What I Want Parents to Know About Asking for Mental Health Help as a Teen
I am writing this for the girl sitting in the back of the classroom. The one with straight As, screaming out for attention, thinking the only thing that can make her worthy is a letter on a piece of paper at the end of the semester. I am writing this for the boy who sees his weight on the scale and uses it to gauge his potential in the world, as if weight somehow corresponds to success. I am writing this for the teenager who, despite her best efforts, could not get out of bed in the morning, could not get herself to stand up and face the day, whose panic attacks suffocated her, who hid it all behind a smile. I am that teenager, and maybe so is your child.
Anxiety has plagued me my entire life. Every day was another day of just getting through. Yet I was always able to manage it, my mother being my outlet. Telling her everything always made me feel better — until it didn’t anymore. Freshman year of high school rolled around, and suddenly, I was alone. No more of my mother holding my hand, no more of the teachers who knew all of my siblings and could remember the day I was born, no more of the comforts I had long been accustomed to. Suddenly, I had to navigate new friends, a new school, and the feeling of loneliness. I tripped over the edge. Panic attacks rolled in every day, the tears wouldn’t stop, the feeling of worthlessness hid behind every corner.
Luckily (and not so luckily), anxiety and depression run in my family, so my mom and dad had already been through this scenario and knew the signs. After talking to my mom about it, I was at a counselor the next week. She helped me cope, but it was not enough. A few months later, I was sent to a psychologist who prescribed me the lowest dosage of anxiety medication and an appointment set for the next week. For me, the hardest part of starting medication was the waiting. Four weeks. The questions roared through my head: “Why did I have to wait four weeks?” “I asked for help, and this is what I get?” “Four more weeks of dealing with this demon on my back — I don’t think I can do it.”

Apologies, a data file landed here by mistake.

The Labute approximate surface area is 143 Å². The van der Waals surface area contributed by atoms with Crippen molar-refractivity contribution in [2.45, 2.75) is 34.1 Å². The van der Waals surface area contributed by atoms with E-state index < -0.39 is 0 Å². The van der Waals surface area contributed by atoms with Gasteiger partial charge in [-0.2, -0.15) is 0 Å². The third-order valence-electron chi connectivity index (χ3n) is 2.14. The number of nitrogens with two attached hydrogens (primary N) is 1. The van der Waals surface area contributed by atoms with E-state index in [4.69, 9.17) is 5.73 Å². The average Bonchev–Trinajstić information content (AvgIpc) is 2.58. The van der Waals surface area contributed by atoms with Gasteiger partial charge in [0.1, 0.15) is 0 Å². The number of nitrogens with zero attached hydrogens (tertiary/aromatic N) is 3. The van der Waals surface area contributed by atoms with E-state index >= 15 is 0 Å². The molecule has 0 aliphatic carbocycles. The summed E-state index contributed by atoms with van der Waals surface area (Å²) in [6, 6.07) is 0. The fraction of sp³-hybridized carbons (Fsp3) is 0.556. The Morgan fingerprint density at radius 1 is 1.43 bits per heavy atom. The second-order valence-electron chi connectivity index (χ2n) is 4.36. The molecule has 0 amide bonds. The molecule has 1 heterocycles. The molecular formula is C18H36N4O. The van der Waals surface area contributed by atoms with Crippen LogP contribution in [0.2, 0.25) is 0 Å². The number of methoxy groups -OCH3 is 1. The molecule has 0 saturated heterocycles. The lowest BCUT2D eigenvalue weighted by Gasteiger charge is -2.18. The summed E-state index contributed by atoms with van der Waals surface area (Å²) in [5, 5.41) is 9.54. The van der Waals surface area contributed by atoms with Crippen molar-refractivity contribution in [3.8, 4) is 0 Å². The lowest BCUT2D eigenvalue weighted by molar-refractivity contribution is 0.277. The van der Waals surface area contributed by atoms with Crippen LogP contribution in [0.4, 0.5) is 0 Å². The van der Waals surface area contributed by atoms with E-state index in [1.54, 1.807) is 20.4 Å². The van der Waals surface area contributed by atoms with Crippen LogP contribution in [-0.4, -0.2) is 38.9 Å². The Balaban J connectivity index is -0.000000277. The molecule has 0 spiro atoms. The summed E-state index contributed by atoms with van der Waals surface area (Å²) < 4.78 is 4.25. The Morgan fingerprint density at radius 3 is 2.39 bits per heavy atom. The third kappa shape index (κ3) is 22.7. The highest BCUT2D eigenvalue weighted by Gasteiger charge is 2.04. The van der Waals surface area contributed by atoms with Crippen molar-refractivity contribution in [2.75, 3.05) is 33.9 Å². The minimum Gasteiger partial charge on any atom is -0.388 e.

But I did it. I did it with the support of my family. I did it with the support of my school. I lived my life, and everything was fine for the rest of the year; therapy went well, medication was raised a bit but was stable, and I was surviving. Summer came and went, as it does, and it was suddenly back to school. I thought I would be fine, but I wasn’t. I stepped through those doors, and suddenly it was back — but worse. It wasn’t just anxiety this time. My mom saw the signs of depression before anyone else. I didn’t care about anything, and that scared me. The guilt ate me alive: How could I do this to my family again? How could I let my brain attack me in such a way? I crumpled up my poetry and threw it away, I stopped talking to my friends, I couldn’t stay after school, I could barely get through the day.
Through it all, I have to say the worst part was the fear. I had asked for help. That’s what I was supposed to do — talk to someone, ask for help — but it didn’t go away. There was no magic “cure.” Back at the psychologist, I was given a fast-acting antidepressant and more time with my therapist. Even though I am doing so much better now, I realize medication can only do so much for me. It is up to me to take the final steps, to put my coping mechanisms to work, to go see my therapist, to take my medications — and it is also up to me to know when I can’t handle things by myself.
Asking for help is the most difficult thing I have ever had to do. As a teen, it can be especially hard, because this is often the time when our independence is developing, and when we ask for help, it is likely because we truly need it.
So for any parents out there reading this, if you only take one thing from this article, let it be this. When your child comes to you from school, ballet, basketball, their bedroom, their grandparents’, a friend’s house, (insert place/event here) with tears streaming down their face, or if they shut you out suddenly, or if they determine their worth based on a number on a scale or a letter on a piece of paper — whatever you do, please do not brush them off. Hold them a little tighter, and know it may have taken everything they had to talk to you about it. Schedule them an appointment with a therapist who takes your insurance. Go with them if that’s what they want. If it comes to it, get them the medications they need. Listen to them. When they give you the cold shoulder for days at a time or withdraw from social interaction, don’t assume they are simply being antisocial. I know sometimes it can be hard, but please, please, please don’t brush it off.
Asking for help might be the hardest thing for your kid, like it was for me — so when they do, please make sure you are listening for the signs.
Image via Thinkstock.
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